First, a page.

All posts filed under: places

from the archives: kobenhavn

Copenhagen/Kobenhavn is known throughout the world as a model for urban living.  And how.  A mix of scales, public spaces, excellent public transportation and lots of beautiful people on bikes, beautiful waterways, and a gorgeous host of architecture from 17th century to uber-contemporary…all of these attributes make for an incredible city to visit and, I’m sure, live in.  Feast your eyes on some photos of what I think makes Copenhagen seem imminently livable.  What do you think?

local food traditions

Today I want to talk about food.  Okay, I always want to talk about food, but today I have a specific topic. I write a lot on this blog about cultural resources and recognizing community assets, and this past summer I got to thinking a lot about everyone’s favorite asset, food.  And more specifically, local food traditions that are profoundly seasonal and place-based, that make a big part of understanding life wherever we are.  We talk a lot these days about obesity, packaged food, industrial food system contamination, and the problems of factory animal farming, and I think it’s important to keep in mind all of the incredible local, cultural food traditions that we all do still enjoy and engage in our daily lives.  So, I want to share a little bit about my experience with New England’s food traditions, which I spent a lot of time thinking about (and enjoying) this past summer. Please share in comments food traditions in your own area that you love! Ok, well you can’t talk about New England …

every city should have a city museum (guest post)

< this post is by my good friend Alex Reisman, whom I asked to share her thoughts about st. louis with us.  enjoy her incredible photos and this first of several entries! > Diana has invited me to write a little bit about St. Louis. I went to college there and recently returned for a six-week internship at the venerable community development corporation and mouthful Old North St. Louis Restoration Group. I feel uncharacteristically religious about St. Louis. Evangelical about its patent potential. If you walk around downtown and many neighborhoods, you might declare, as a visitor of mine did, that “it feels so empty.” But spend some time in the subtext of St. Louis and you would find that the city is in fact—to borrow a friend’s favorite word in college—rife. There are exquisite details everywhere, crumbling buildings to be restored, old mistakes to be avoided, and dire legacies of racism and economic hardship from which to recover. To a large degree, St. Louis’ redemption is and will be in the salvage of its …

ruins: urban, colonial, eternal.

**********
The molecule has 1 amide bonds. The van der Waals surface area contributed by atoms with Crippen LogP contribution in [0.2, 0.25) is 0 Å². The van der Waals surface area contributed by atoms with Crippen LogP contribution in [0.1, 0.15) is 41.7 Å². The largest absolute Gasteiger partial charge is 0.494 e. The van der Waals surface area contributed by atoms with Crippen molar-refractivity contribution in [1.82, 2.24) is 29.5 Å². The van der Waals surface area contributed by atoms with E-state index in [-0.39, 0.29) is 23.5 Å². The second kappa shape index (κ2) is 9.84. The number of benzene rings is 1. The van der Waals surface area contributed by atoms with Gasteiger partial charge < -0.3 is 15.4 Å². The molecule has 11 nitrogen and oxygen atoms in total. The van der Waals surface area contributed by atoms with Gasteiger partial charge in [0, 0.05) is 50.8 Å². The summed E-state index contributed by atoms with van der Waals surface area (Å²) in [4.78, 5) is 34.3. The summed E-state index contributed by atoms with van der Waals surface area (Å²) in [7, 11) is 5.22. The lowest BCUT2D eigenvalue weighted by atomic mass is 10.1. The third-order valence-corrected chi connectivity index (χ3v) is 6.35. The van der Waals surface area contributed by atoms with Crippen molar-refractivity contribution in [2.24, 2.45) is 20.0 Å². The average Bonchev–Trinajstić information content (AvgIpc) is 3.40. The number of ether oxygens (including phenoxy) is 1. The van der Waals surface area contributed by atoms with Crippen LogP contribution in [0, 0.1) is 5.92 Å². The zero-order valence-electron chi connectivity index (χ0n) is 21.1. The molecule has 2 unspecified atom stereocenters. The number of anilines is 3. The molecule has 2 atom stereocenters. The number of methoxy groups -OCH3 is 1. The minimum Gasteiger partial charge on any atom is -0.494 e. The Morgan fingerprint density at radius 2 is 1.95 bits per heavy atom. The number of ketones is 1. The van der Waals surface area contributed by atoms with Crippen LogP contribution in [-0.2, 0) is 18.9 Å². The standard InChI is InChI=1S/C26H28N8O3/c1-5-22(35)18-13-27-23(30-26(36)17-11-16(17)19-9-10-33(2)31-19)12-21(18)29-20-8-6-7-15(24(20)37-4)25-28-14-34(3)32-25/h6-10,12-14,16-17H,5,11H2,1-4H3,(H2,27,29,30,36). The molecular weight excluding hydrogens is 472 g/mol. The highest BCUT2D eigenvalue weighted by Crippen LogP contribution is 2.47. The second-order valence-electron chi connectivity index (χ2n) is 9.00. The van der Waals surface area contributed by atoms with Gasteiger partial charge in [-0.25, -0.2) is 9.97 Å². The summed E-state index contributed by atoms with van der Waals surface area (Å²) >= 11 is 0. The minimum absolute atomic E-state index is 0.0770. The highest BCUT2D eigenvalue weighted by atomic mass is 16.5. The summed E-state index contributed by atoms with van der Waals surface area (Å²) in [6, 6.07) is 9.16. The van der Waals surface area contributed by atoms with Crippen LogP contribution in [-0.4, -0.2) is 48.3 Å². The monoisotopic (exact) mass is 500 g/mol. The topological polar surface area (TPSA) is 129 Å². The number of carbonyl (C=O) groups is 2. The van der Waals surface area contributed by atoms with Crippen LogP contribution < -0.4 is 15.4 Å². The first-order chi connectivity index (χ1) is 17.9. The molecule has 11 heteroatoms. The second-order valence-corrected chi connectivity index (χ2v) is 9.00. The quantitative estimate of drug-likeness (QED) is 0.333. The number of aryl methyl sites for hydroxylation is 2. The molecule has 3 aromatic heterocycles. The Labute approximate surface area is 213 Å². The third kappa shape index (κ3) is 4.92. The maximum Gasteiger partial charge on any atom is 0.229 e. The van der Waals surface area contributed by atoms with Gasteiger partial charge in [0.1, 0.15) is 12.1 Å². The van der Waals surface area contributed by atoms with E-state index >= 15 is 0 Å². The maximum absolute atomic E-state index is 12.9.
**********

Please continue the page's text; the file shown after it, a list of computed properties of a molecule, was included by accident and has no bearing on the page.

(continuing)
I’ve written before about ruins in Detroit as that city confronts the challenges of urban abandonment.  Today I want to revisit ruins, and once again I’ll try to restrain myself from talking too much about Ruskin, the picturesque, and the patina of decay.  Because how we deal with ruins in our communities is a very practical question, as the city of Detroit shows.  When do you choose abandonment over rehabilitation?  What does it say about your sense of past, and future, when you choose to revere or ignore ruined buildings?  What stories do you tell when historic buildings are maintained, and what do you tell when they break down?  And finally, how do you build a new society, or continue to develop an existing one, in the context of previous narratives of abandonment and decay? I first started thinking about ruins when I visited my friend Alex in St. Louis last month.  She was interning for Old North St. Louis Restoration Group, a redevelopment organization that uses preservation and community history as the foundation of …

a visit to charleston, south carolina

Well, probably at least two lousy posts.  As you might have guessed, last month I took a trip to Charleston, South Carolina.  It was four days of straight-up historic preservation and urban planning geekery, and I now have a final paper on historic districts and zoning and how the two struggle to manage growth in this historic city. What do I mean, you ask?  I’m so glad you did.  Charleston has the distinction of being the first city to pass a Historic District Ordinance, in 1931.  Faced with a crisis of historic building demolition in the wake of the Depression, and an economy destroyed by the Civil War, Charleston began to consider how they could preserve their precious historic resources and promote recovery at the same time.  Land-use Zoning was still a very new concept at this time, but Charleston went at it full-force, creating a Board of Architectural Review (BAR) to review changes to building facades in the designated historic district.  Since that time, the district has expanded, as has the power of the …